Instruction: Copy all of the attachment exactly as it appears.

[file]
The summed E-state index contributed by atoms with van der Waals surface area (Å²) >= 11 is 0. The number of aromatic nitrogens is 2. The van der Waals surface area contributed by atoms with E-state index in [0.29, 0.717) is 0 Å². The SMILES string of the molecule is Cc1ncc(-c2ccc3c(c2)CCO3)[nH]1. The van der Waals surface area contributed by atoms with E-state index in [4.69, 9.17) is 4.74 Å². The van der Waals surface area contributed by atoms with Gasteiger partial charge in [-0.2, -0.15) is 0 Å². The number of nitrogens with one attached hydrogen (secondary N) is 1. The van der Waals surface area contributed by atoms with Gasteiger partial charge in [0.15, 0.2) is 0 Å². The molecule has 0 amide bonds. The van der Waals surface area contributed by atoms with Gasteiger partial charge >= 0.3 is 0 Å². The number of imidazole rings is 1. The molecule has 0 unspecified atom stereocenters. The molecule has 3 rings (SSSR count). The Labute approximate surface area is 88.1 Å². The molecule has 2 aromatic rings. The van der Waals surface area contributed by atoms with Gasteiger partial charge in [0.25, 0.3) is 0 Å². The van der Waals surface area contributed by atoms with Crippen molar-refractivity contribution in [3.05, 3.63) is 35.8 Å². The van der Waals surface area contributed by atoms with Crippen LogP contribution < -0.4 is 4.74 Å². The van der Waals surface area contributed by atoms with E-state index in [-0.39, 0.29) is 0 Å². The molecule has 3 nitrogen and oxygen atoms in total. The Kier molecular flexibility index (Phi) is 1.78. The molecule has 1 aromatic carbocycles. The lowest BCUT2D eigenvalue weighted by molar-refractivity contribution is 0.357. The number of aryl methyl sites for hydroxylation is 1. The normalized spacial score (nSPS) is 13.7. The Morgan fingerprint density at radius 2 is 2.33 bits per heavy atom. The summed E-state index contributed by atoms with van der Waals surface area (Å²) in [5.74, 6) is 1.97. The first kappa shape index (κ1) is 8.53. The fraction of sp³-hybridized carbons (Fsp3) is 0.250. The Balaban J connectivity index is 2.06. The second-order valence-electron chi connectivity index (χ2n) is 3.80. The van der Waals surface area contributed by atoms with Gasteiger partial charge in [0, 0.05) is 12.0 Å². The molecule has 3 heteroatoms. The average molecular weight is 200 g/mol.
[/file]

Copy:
The summed E-state index contributed by atoms with van der Waals surface area (Å²) >= 11 is 0. The number of aromatic nitrogens is 2. The van der Waals surface area contributed by atoms with E-state index in [0.29, 0.717) is 0 Å². The SMILES string of the molecule is Cc1ncc(-c2ccc3c(c2)CCO3)[nH]1. The van der Waals surface area contributed by atoms with E-state index in [4.69, 9.17) is 4.74 Å². The van der Waals surface area contributed by atoms with Gasteiger partial charge in [-0.2, -0.15) is 0 Å². The number of nitrogens with one attached hydrogen (secondary N) is 1. The van der Waals surface area contributed by atoms with Gasteiger partial charge in [0.15, 0.2) is 0 Å². The molecule has 0 amide bonds. The van der Waals surface area contributed by atoms with Gasteiger partial charge >= 0.3 is 0 Å². The number of imidazole rings is 1. The molecule has 0 unspecified atom stereocenters. The molecule has 3 rings (SSSR count). The Labute approximate surface area is 88.1 Å². The molecule has 2 aromatic rings. The van der Waals surface area contributed by atoms with Gasteiger partial charge in [0.25, 0.3) is 0 Å². The van der Waals surface area contributed by atoms with Crippen molar-refractivity contribution in [3.05, 3.63) is 35.8 Å². The van der Waals surface area contributed by atoms with Crippen LogP contribution < -0.4 is 4.74 Å². The van der Waals surface area contributed by atoms with E-state index in [-0.39, 0.29) is 0 Å². The molecule has 3 nitrogen and oxygen atoms in total. The Kier molecular flexibility index (Phi) is 1.78. The molecule has 1 aromatic carbocycles. The lowest BCUT2D eigenvalue weighted by molar-refractivity contribution is 0.357. The number of aryl methyl sites for hydroxylation is 1. The normalized spacial score (nSPS) is 13.7. The Morgan fingerprint density at radius 2 is 2.33 bits per heavy atom. The summed E-state index contributed by atoms with van der Waals surface area (Å²) in [5.74, 6) is 1.97. The first kappa shape index (κ1) is 8.53. The fraction of sp³-hybridized carbons (Fsp3) is 0.250. The Balaban J connectivity index is 2.06. The second-order valence-electron chi connectivity index (χ2n) is 3.80. The van der Waals surface area contributed by atoms with Gasteiger partial charge in [0, 0.05) is 12.0 Å². The molecule has 3 heteroatoms. The average molecular weight is 200 g/mol.